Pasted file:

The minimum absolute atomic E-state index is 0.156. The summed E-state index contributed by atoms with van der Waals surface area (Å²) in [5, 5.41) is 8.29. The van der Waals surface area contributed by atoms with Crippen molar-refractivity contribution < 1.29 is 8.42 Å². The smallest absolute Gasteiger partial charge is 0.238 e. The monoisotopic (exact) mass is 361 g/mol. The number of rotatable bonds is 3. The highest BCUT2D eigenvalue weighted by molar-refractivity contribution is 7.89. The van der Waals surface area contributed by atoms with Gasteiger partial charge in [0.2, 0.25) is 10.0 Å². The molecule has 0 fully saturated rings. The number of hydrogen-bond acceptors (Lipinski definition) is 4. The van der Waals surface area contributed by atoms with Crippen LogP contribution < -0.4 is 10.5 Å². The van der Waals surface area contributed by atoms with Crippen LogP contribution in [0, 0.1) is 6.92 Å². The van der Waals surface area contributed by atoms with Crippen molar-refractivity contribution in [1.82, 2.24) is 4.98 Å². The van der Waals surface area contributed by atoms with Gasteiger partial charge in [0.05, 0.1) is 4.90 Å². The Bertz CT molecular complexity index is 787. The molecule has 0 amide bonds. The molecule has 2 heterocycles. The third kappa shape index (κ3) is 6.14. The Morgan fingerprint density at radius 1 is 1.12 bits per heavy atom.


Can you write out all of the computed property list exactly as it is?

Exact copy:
The minimum absolute atomic E-state index is 0.156. The summed E-state index contributed by atoms with van der Waals surface area (Å²) in [5, 5.41) is 8.29. The van der Waals surface area contributed by atoms with Crippen molar-refractivity contribution < 1.29 is 8.42 Å². The smallest absolute Gasteiger partial charge is 0.238 e. The monoisotopic (exact) mass is 361 g/mol. The number of rotatable bonds is 3. The highest BCUT2D eigenvalue weighted by molar-refractivity contribution is 7.89. The van der Waals surface area contributed by atoms with Gasteiger partial charge in [0.2, 0.25) is 10.0 Å². The molecule has 0 fully saturated rings. The number of hydrogen-bond acceptors (Lipinski definition) is 4. The van der Waals surface area contributed by atoms with Crippen LogP contribution < -0.4 is 10.5 Å². The van der Waals surface area contributed by atoms with Crippen LogP contribution in [0, 0.1) is 6.92 Å². The van der Waals surface area contributed by atoms with Crippen molar-refractivity contribution in [1.82, 2.24) is 4.98 Å². The van der Waals surface area contributed by atoms with Gasteiger partial charge in [0.05, 0.1) is 4.90 Å². The Bertz CT molecular complexity index is 787. The molecule has 0 amide bonds. The molecule has 2 heterocycles. The third kappa shape index (κ3) is 6.14. The Morgan fingerprint density at radius 1 is 1.12 bits per heavy atom.